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From Wikipedia, the free encyclopedia

Description is the pattern of narrative development that aims to make vivid a place, object, character, or group.[1] Description is one of four rhetorical modes (also known as modes of discourse), along with exposition, argumentation, and narration.[2] In practice it would be difficult to write literature that drew on just one of the four basic modes.[3]

As a fiction-writing mode

Fiction-writing also has modes: action, exposition, description, dialogue, summary, and transition.[4] Author Peter Selgin refers to methods, including action, dialogue, thoughts, summary, scenes, and description.[5] Currently, there is no consensus within the writing community regarding the number and composition of fiction-writing modes and their uses.

Description is the fiction-writing mode for transmitting a mental image of the particulars of a story. Together with dialogue, narration, exposition, and summarization, description is one of the most widely recognized of the fiction-writing modes. As stated in Writing from A to Z, edited by Kirk Polking, description is more than the amassing of details; it is bringing something to life by carefully choosing and arranging words and phrases to produce the desired effect.[6] The most appropriate and effective techniques for presenting description are a matter of ongoing discussion among writers and writing coaches.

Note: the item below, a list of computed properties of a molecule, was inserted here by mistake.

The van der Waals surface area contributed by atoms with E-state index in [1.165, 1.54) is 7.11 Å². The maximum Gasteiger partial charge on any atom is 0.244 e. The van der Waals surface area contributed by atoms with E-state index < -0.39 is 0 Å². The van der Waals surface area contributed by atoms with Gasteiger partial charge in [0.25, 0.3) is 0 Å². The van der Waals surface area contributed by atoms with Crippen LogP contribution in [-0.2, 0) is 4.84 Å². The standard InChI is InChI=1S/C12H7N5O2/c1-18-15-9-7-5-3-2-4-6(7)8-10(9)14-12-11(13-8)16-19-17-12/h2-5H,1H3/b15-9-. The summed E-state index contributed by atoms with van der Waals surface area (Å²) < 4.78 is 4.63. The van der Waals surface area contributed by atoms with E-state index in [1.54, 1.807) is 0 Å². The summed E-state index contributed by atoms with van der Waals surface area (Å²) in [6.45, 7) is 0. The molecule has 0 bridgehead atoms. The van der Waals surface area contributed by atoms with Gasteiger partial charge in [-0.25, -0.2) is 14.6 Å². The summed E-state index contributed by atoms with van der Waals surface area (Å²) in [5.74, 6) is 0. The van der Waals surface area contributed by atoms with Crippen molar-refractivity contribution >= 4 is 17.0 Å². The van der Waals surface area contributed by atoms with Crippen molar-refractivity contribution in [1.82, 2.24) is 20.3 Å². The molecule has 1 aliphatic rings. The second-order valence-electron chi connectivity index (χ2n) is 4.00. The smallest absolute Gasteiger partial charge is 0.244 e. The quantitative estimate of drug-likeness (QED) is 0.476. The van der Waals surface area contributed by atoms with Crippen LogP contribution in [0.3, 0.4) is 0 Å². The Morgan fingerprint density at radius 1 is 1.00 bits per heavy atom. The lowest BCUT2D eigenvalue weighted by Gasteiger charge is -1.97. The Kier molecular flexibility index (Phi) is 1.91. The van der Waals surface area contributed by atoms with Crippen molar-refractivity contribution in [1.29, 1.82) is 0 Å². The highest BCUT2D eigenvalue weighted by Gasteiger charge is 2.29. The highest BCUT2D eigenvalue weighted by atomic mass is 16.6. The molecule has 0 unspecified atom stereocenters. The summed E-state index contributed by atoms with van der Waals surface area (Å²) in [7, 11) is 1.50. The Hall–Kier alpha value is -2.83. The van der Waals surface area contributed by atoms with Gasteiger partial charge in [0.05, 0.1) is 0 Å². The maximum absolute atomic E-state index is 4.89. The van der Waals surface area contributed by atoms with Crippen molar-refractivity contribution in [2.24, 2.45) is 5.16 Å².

Purple prose

A purple patch is an over-written passage in which the writer has strained too hard to achieve an impressive effect, by elaborate figures or other means. The phrase (Latin: "purpureus pannus") was first used by the Roman poet Horace in his Ars Poetica (c. 20 BC) to denote an irrelevant and excessively ornate passage; the sense of irrelevance is normally absent in modern usage, although such passages are usually incongruous. By extension, purple prose is lavishly figurative, rhythmic, or otherwise overwrought.[7]

Philosophy

In philosophy, the nature of description has been an important question since Bertrand Russell's classical texts.[8]

See also

Notes

  1. ^ Crews (1977, p. 13)
  2. ^ Crews (1977, p. 13)
  3. ^ Crews (1977, p. 16)
  4. ^ Morrell (2006), p. 127
  5. ^ Selgin (2007), p. 38
  6. ^ Polking (1990), p. 106
  7. ^ Baldick (2004)
  8. ^ Ludlow, Peter (2007), Descriptions, Stanford Encyclopedia of Philosophy

References

This page was last edited on 29 April 2022, at 03:31
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